The 83 pages of Chapter 6 present a comprehensive analysis of the various aspects of enzyme inhibition. This chapter will find an attentive audience in the pharmaceutical industry. The meaning of IC50 values; the distinction between competitive, uncompetitive, and noncompetitive inhibitors; and substrate and product inhibition are all well described. The best drug candidates are often slow or tight binding inhibitors, and this topic is carefully developed. The kinetic treatment of irreversible inhibitors is not given.
An introduction to pre‐steady state and relaxation kinetics is provided in the 20 pages of Chapter 7, which will provide only initial guidance for those interested in this field. More comprehensive treatments such as those of Bernasconi, Caldin, or Eigen and deMaeyer will need to be consulted before conducting experiments with these techniques.
There is an important distinction to be made between kinetic and chemical mechanism. The portion of the book so far described deals almost exclusively with the former, which can mainly provide the investigator with information on the order of addition of substrate molecules, the composition of some intermediate complexes, and the order of product release. The chemical mechanism describes how the enzyme utilizes its endowed chemical and physical properties to effect the transformation of substrates to products. Probes of the latter usually require the combination of kinetic with other methods. Isotopes are widely used in enzymology, in large part because isotopic substitution in a substrate does not significantly perturb the chemical or physical properties of the molecule. Thus the free energy and site of association of a molecule with an enzyme active site is, to an excellent approximation, independent of isotopic substitution, and kinetic isotope effects thus interrogate changes in bonding between the ground and transition states almost exclusively. Cleland, in addition to his singular accomplishments in enzyme kinetics, has together with Cook and others, contributed prominently to the gleaning of chemical mechanisms from kinetic isotope effect experiments in enzymology.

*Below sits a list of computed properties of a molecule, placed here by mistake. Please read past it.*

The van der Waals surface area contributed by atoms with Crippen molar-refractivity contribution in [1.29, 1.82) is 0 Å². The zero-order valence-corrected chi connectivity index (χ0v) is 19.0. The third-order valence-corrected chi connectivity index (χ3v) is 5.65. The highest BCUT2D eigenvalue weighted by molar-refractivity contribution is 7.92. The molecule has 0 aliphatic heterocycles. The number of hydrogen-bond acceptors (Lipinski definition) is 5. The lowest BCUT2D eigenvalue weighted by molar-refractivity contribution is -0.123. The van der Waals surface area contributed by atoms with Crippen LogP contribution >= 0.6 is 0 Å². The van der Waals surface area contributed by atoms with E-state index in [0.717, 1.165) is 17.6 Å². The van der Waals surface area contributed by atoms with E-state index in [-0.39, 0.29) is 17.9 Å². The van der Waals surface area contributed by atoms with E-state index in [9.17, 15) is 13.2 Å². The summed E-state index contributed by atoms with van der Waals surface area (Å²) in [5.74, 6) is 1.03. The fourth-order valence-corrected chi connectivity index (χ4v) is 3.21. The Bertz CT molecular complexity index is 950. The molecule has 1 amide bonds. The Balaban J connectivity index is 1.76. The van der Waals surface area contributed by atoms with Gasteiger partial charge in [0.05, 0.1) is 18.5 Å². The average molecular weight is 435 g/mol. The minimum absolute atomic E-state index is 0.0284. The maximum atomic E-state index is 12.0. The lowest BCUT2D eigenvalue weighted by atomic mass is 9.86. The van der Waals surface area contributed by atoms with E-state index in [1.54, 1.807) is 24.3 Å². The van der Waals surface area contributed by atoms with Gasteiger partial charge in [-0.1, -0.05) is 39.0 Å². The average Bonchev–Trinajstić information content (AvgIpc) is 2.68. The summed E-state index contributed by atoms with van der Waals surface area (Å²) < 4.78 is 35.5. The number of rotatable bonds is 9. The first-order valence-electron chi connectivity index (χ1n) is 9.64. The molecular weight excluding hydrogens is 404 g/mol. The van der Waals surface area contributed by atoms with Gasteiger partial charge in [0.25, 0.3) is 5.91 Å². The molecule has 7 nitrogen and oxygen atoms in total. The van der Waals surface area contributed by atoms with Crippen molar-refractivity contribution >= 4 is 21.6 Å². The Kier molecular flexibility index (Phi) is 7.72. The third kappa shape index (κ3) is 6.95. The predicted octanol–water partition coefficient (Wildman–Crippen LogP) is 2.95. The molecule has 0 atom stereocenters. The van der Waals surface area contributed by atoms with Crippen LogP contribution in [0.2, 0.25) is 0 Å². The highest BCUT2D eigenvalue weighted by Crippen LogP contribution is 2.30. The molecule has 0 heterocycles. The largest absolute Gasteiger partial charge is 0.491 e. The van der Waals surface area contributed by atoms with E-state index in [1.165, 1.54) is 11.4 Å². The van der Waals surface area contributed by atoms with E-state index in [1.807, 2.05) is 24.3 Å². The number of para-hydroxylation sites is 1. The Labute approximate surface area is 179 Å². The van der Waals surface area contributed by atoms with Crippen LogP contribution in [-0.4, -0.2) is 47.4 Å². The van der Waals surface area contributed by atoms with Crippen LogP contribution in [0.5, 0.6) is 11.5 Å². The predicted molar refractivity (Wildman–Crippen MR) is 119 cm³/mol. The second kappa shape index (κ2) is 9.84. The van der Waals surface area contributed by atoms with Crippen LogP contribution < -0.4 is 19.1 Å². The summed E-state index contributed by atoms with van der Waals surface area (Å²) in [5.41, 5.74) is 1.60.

Chapter 8 describes important widely used isotopic methods. These include isotope exchange at equilibrium to probe decisively the order of substrate addition, and positional isotope exchange to investigate bond formation processes in enzyme substrate intermediate complexes that would not be observed in the absence of the isotopic label. Chapter 9 describes the kinetics of enzyme reactions involving isotopes that are used mainly as probes of transition state structure and to deconvolute rate‐determining steps in a complex reaction. The volume concludes with a chapter on the analysis of pH vs. kinetic parameter value profiles that are very helpful in assigning Brønsted acid/base functionality in enzyme reaction mechanism.
The reader interested in examining the references must have a handy computer terminal. There is no list of references—only in‐text citations of the form ‐B10, 1947, referring to the article beginning on p. 1947 of Volume 10 of Biochemistry, are given. Names of senior authors are not uniformly provided to guide the reader to the literature. While this artifice saves paper, it does make searching the literature more problematic. I prefer to see the title, the names of the senior authors, and the year of publication to help to decide whether to consult the reference. It is to be hoped, therefore, that this protocol will not become widespread.
Sample reactions are cited in many cases, but the enzymes are often identified by name only. Scientists, whose main focus is not enzymology, might not be familiar with many of these. Drawings of substrates and products would have been useful.
This book should have extensive appeal to students as well as to practicing enzymologists. While the coverage is densely packed in some places, enough is given to familiarize the reader with nearly every aspect of modern enzyme kinetics. Industrial enzymologists may well find the book indispensable.
JACK F. KIRSCH
University of California at Berkeley Berkeley, CA 94720‐1460, USA